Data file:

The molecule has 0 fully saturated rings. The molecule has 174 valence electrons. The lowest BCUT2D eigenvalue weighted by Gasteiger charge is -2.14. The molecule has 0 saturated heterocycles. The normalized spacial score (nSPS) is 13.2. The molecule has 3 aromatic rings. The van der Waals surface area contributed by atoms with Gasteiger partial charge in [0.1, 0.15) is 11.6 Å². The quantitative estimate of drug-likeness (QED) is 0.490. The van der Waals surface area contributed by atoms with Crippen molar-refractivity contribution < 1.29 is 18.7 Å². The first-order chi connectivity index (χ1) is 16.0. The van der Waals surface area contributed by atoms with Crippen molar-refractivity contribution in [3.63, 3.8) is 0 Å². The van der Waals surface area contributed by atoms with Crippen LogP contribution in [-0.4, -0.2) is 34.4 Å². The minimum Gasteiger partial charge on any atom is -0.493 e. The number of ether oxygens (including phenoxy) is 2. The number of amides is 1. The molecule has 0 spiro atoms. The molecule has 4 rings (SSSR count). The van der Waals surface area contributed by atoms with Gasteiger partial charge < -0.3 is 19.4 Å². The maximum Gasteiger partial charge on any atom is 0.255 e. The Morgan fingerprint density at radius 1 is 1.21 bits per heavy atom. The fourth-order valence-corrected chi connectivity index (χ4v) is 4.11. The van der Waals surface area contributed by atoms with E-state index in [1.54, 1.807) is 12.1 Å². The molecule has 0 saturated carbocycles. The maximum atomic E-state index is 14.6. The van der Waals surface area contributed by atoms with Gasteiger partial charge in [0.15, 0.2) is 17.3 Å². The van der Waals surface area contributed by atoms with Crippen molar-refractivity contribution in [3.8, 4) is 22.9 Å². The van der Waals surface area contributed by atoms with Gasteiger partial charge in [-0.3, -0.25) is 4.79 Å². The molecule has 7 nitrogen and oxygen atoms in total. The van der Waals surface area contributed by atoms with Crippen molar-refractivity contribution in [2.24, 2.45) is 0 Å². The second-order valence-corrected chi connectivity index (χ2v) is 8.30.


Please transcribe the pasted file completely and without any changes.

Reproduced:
The molecule has 0 fully saturated rings. The molecule has 174 valence electrons. The lowest BCUT2D eigenvalue weighted by Gasteiger charge is -2.14. The molecule has 0 saturated heterocycles. The normalized spacial score (nSPS) is 13.2. The molecule has 3 aromatic rings. The van der Waals surface area contributed by atoms with Gasteiger partial charge in [0.1, 0.15) is 11.6 Å². The quantitative estimate of drug-likeness (QED) is 0.490. The van der Waals surface area contributed by atoms with Crippen molar-refractivity contribution < 1.29 is 18.7 Å². The first-order chi connectivity index (χ1) is 16.0. The van der Waals surface area contributed by atoms with Crippen molar-refractivity contribution in [3.63, 3.8) is 0 Å². The van der Waals surface area contributed by atoms with Crippen LogP contribution in [-0.4, -0.2) is 34.4 Å². The minimum Gasteiger partial charge on any atom is -0.493 e. The number of ether oxygens (including phenoxy) is 2. The number of amides is 1. The molecule has 0 spiro atoms. The molecule has 4 rings (SSSR count). The van der Waals surface area contributed by atoms with Gasteiger partial charge < -0.3 is 19.4 Å². The maximum Gasteiger partial charge on any atom is 0.255 e. The Morgan fingerprint density at radius 1 is 1.21 bits per heavy atom. The fourth-order valence-corrected chi connectivity index (χ4v) is 4.11. The van der Waals surface area contributed by atoms with E-state index in [1.54, 1.807) is 12.1 Å². The molecule has 0 saturated carbocycles. The maximum atomic E-state index is 14.6. The van der Waals surface area contributed by atoms with Gasteiger partial charge in [0.15, 0.2) is 17.3 Å². The van der Waals surface area contributed by atoms with Crippen molar-refractivity contribution in [3.8, 4) is 22.9 Å². The van der Waals surface area contributed by atoms with Gasteiger partial charge in [-0.3, -0.25) is 4.79 Å². The molecule has 7 nitrogen and oxygen atoms in total. The van der Waals surface area contributed by atoms with Crippen molar-refractivity contribution in [2.24, 2.45) is 0 Å². The second-order valence-corrected chi connectivity index (χ2v) is 8.30.